Google is still scrambling to meet the voracious demand for invites and it's almost certain that that figure will be much closer to 50/50 as the weeks go on, however, with almost 1,000,000 users indexed by an impartial third party service, it might say something about Google Plus that such a small percentage of early adopters are female. What has caused this lopsided adoption pattern to date is difficult to know. Is Facebook particularly good at meeting the needs of its female users? Are male users disproportionately upset with Facebook? Did invites to Google Plus get sent to way more men than women? Are men just more likely to be interested in the newest social media product? Is Google Plus failing in some way to attract female users? Is it just a total fluke?

I don't have access to enough data to know for sure but I would imagine that the Googlers behind Plus are working on figuring out how to bring in more women presently. Until then, if you're a lonely fella looking for a date on Google Plus, you're probably better off sticking with your profile.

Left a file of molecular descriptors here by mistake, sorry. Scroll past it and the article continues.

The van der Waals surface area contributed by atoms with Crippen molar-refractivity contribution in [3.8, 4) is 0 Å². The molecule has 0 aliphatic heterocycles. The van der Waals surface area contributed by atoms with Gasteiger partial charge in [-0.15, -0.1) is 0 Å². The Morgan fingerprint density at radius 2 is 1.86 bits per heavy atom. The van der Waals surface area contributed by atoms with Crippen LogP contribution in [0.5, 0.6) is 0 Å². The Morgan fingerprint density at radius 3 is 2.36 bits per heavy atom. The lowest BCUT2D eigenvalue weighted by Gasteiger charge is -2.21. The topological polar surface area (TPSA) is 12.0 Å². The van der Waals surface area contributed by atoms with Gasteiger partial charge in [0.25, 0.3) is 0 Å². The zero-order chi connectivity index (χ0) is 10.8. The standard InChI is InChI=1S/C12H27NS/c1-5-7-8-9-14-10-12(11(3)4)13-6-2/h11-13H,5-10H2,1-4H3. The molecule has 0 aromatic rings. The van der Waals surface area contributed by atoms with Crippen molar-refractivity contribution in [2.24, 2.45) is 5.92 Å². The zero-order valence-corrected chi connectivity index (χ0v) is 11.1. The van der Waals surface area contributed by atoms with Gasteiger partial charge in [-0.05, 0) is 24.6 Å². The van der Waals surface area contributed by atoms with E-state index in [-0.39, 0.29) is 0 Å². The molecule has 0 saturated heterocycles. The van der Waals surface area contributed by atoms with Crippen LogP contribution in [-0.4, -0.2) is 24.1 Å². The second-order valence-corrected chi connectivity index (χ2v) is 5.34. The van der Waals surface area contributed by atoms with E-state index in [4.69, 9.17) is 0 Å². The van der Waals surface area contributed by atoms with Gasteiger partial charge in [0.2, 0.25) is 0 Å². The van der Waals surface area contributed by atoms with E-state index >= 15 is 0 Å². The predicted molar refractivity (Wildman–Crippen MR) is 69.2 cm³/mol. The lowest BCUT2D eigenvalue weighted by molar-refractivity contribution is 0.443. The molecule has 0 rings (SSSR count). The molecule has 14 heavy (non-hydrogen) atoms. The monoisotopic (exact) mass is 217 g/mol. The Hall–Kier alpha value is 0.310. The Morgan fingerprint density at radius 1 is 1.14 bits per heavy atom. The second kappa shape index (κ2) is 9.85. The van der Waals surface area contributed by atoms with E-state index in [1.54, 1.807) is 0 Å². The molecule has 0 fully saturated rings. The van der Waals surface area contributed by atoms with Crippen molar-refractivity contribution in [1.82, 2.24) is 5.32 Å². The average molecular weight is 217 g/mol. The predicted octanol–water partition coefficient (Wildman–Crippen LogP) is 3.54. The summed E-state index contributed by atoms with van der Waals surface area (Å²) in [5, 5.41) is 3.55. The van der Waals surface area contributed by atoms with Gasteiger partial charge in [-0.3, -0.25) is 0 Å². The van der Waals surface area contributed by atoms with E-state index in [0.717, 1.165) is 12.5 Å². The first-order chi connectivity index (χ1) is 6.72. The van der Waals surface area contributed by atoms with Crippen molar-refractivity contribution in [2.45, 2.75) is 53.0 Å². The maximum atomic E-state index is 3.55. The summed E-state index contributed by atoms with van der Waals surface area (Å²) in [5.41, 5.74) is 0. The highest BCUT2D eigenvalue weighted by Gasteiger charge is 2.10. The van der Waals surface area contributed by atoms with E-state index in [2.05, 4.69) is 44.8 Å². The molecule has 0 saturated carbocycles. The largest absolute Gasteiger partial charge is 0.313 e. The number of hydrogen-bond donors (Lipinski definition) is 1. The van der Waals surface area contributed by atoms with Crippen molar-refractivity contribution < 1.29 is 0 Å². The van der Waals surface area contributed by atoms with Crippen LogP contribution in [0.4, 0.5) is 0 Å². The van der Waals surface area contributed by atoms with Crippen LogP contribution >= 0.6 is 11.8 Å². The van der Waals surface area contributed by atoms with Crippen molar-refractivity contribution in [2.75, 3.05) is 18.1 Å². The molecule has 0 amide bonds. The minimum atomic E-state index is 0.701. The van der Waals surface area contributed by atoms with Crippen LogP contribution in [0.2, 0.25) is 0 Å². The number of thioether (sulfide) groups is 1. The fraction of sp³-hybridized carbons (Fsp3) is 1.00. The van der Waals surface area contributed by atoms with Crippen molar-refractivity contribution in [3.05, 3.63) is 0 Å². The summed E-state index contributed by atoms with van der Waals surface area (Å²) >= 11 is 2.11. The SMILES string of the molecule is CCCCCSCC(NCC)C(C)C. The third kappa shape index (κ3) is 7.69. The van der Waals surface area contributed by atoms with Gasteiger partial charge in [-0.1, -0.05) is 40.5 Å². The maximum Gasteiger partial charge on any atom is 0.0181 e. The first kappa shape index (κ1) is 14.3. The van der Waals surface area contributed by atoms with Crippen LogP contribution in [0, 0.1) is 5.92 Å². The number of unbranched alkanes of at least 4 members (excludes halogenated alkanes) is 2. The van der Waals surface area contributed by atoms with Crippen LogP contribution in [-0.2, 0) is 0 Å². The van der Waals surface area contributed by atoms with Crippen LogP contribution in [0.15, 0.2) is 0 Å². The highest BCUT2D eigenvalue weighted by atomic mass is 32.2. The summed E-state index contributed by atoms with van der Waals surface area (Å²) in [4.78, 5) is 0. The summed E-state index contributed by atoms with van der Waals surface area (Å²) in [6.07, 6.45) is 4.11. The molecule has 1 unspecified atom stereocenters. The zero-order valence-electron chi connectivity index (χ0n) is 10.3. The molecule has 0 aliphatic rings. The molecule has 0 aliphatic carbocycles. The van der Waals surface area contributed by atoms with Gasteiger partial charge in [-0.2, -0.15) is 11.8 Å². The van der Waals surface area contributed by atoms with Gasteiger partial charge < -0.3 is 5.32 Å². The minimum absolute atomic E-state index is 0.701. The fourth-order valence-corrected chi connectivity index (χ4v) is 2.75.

PS: If you would like an invite to Google Plus, let me know!

1) First of all, I recently joined Google+. If you’re wondering what Google+ is, I will refer you to the incredibly witty webcomic, xkcd, which sums it up perfectly:

As soon as I’m allowed to invite people, I’ll do my best to get my friends on. For now, it’s a little lonely on Google+ but I must say, the Circles feature is really cool. Facebook, take a note!

2) Second of all, I saw this ad on Reddit today wherein a girl’s boyfriend charms everyone at the table. I have to admit, I found myself charmed as well! See if it has the same effect on you!

Good advertising… it really makes you hate bad advertising, doesn’t it? I’m looking at you, Ed-u-ca-tion Con-nec-tion!

3) Third of all, it’s been over a month since I posted anything at all! I’m really slipping and Google seems to have noticed. has fallen to a PR1! Oh, the shame! I’ve got to get back on the posting horse and ride. More posting will be coming more often, whether you like it or not!

PS: I’m totally ripping Petros & Money with the “Three Things Thursday” motif. Hope they don’t mind!
PPS: If you didn’t see my article on Google Search by Image in the Wpromote blog, please check it out.


"If we can't have Groupon, then no one can!" Is that what they're saying in Mountain View?